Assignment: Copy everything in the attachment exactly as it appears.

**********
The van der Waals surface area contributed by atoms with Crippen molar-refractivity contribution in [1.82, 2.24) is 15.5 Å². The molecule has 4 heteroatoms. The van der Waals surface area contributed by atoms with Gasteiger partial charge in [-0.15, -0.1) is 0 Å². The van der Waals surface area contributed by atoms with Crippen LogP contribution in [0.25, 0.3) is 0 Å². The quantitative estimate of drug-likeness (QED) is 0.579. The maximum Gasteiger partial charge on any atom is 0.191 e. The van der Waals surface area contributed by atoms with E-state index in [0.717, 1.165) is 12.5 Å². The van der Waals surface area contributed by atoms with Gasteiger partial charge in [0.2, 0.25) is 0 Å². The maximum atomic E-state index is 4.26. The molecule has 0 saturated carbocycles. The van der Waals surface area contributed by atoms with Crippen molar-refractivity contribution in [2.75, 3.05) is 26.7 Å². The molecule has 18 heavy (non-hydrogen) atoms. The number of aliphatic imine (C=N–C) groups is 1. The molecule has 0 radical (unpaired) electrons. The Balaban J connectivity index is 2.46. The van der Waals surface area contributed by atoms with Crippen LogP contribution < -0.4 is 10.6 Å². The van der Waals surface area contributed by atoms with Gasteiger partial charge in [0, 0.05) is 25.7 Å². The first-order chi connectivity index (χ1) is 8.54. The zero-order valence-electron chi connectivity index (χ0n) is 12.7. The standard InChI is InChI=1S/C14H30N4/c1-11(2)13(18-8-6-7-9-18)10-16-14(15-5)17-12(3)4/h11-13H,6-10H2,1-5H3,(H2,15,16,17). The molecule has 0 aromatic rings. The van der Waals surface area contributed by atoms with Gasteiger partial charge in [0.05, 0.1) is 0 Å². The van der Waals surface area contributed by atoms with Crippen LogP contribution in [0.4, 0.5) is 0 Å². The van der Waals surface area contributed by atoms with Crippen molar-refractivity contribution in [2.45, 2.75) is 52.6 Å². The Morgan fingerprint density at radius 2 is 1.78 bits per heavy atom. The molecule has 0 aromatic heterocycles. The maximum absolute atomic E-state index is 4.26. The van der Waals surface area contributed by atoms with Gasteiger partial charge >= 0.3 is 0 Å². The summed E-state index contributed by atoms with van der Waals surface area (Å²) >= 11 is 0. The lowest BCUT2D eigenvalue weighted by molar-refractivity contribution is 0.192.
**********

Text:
The van der Waals surface area contributed by atoms with Crippen molar-refractivity contribution in [1.82, 2.24) is 15.5 Å². The molecule has 4 heteroatoms. The van der Waals surface area contributed by atoms with Gasteiger partial charge in [-0.15, -0.1) is 0 Å². The van der Waals surface area contributed by atoms with Crippen LogP contribution in [0.25, 0.3) is 0 Å². The quantitative estimate of drug-likeness (QED) is 0.579. The maximum Gasteiger partial charge on any atom is 0.191 e. The van der Waals surface area contributed by atoms with E-state index in [0.717, 1.165) is 12.5 Å². The van der Waals surface area contributed by atoms with Gasteiger partial charge in [0.2, 0.25) is 0 Å². The maximum atomic E-state index is 4.26. The molecule has 0 saturated carbocycles. The van der Waals surface area contributed by atoms with Crippen molar-refractivity contribution in [2.75, 3.05) is 26.7 Å². The molecule has 18 heavy (non-hydrogen) atoms. The number of aliphatic imine (C=N–C) groups is 1. The molecule has 0 radical (unpaired) electrons. The Balaban J connectivity index is 2.46. The van der Waals surface area contributed by atoms with Crippen LogP contribution < -0.4 is 10.6 Å². The van der Waals surface area contributed by atoms with Gasteiger partial charge in [0, 0.05) is 25.7 Å². The first-order chi connectivity index (χ1) is 8.54. The zero-order valence-electron chi connectivity index (χ0n) is 12.7. The standard InChI is InChI=1S/C14H30N4/c1-11(2)13(18-8-6-7-9-18)10-16-14(15-5)17-12(3)4/h11-13H,6-10H2,1-5H3,(H2,15,16,17). The molecule has 0 aromatic rings. The van der Waals surface area contributed by atoms with Gasteiger partial charge in [0.05, 0.1) is 0 Å². The van der Waals surface area contributed by atoms with Crippen LogP contribution in [0.4, 0.5) is 0 Å². The van der Waals surface area contributed by atoms with Crippen molar-refractivity contribution in [2.45, 2.75) is 52.6 Å². The Morgan fingerprint density at radius 2 is 1.78 bits per heavy atom. The molecule has 0 aromatic heterocycles. The maximum absolute atomic E-state index is 4.26. The van der Waals surface area contributed by atoms with Gasteiger partial charge >= 0.3 is 0 Å². The summed E-state index contributed by atoms with van der Waals surface area (Å²) >= 11 is 0. The lowest BCUT2D eigenvalue weighted by molar-refractivity contribution is 0.192.